Tuesday, July 21, 2015

Your Neighborhood Trees Are Good For You

Green Space

My View: Our sixth-floor apartment gives us an excellent view of a public park, G. Ross Lord Park, which is behind our building; this is one of the reasons that we decided to move here. Our street and the ones adjacent to it are all tree-lined, making for pleasant and healthier walks.
Photo Credit: ©Perry J. Greenbaum, 2015

A paper in the science journal Nature says that living in a tree-lined neighborhood is good for your health; the paper, which used the city of Toronto for its case study, says that adding 10 trees to a city block makes residents feel wealthier, healthier and, even, younger.

In “Neighborhood greenspace and health in a large urban center” (July 9, 2015), Omid Kardan, the paper’s lead author, from the University of Chicago’s department of psychology, writes:
Studies have shown that natural environments can enhance health and here we build upon that work by examining the associations between comprehensive greenspace metrics and health. We focused on a large urban population center (Toronto, Canada) and related the two domains by combining high-resolution satellite imagery and individual tree data from Toronto with questionnaire-based self-reports of general health perception, cardio-metabolic conditions and mental illnesses from the Ontario Health Study.
Results from multiple regressions and multivariate canonical correlation analyses suggest that people who live in neighborhoods with a higher density of trees on their streets report significantly higher health perception and significantly less cardio-metabolic conditions (controlling for socio-economic and demographic factors).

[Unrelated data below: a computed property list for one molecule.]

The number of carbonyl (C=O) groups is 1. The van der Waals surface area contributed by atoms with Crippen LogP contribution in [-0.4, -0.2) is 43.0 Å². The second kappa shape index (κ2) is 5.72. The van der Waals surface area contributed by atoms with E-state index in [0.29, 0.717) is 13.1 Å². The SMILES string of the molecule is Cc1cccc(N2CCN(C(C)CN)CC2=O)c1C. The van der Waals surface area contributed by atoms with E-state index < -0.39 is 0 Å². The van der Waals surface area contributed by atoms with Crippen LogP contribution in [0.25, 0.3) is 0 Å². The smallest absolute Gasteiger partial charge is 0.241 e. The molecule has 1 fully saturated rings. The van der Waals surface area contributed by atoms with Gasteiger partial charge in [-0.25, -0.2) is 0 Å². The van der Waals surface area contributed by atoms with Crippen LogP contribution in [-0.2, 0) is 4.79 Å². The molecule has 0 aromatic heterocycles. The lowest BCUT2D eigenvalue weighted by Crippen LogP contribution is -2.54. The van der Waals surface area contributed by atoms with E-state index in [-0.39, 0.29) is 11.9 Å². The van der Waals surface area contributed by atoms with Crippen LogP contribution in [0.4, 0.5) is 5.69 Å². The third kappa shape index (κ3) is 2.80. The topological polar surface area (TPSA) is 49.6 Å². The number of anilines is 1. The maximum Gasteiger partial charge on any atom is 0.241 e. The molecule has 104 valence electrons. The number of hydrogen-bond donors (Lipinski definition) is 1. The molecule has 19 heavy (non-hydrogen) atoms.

We find that having 10 more trees in a city block, on average, improves health perception in ways comparable to an increase in annual personal income of $10,000 and moving to a neighborhood with $10,000 higher median income or being 7 years younger. We also find that having 11 more trees in a city block, on average, decreases cardio-metabolic conditions in ways comparable to an increase in annual personal income of $20,000 and moving to a neighborhood with $20,000 higher median income or being 1.4 years younger.
I think that this study confirms what many of us have intuitively known, that living in neighborhoods with many trees, including have a park nearby, makes individuals not only feel better, but also be better.  I currently reside in Toronto, where this study was performed; and I currently live on a tree-lined street and in close proximity to a large expanse of green pace, G. Ross Lord Park, which has an area of 137 hectares (or 338 acres). Toronto’s largest public park is High Park, which has an area of 161 hectares (or 398 acres); we have been to it only once, but plan to visit it more often.

By comparison, Mont-Royal Park in Montreal has an area of 280 hectares (or 692 acres); and Central Park in NYC, has an area of  341 hectares (or 843 acres)—both were designed by Frederick Law Olmsted [1822–1903], landscape architect, journalist and social critic; many consider Olmstead the “Father of American Landscape Architecture.” We can thank individuals like Olmstead, who have done much to preserve nature for the benefit or urban dwellers. Parks do make a difference in the lives of its residents. If urban planners want to improve the health of their citizens, and reduce the costs of healthcare, this study is instructive: plant more trees.

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For more, go to [Nature]

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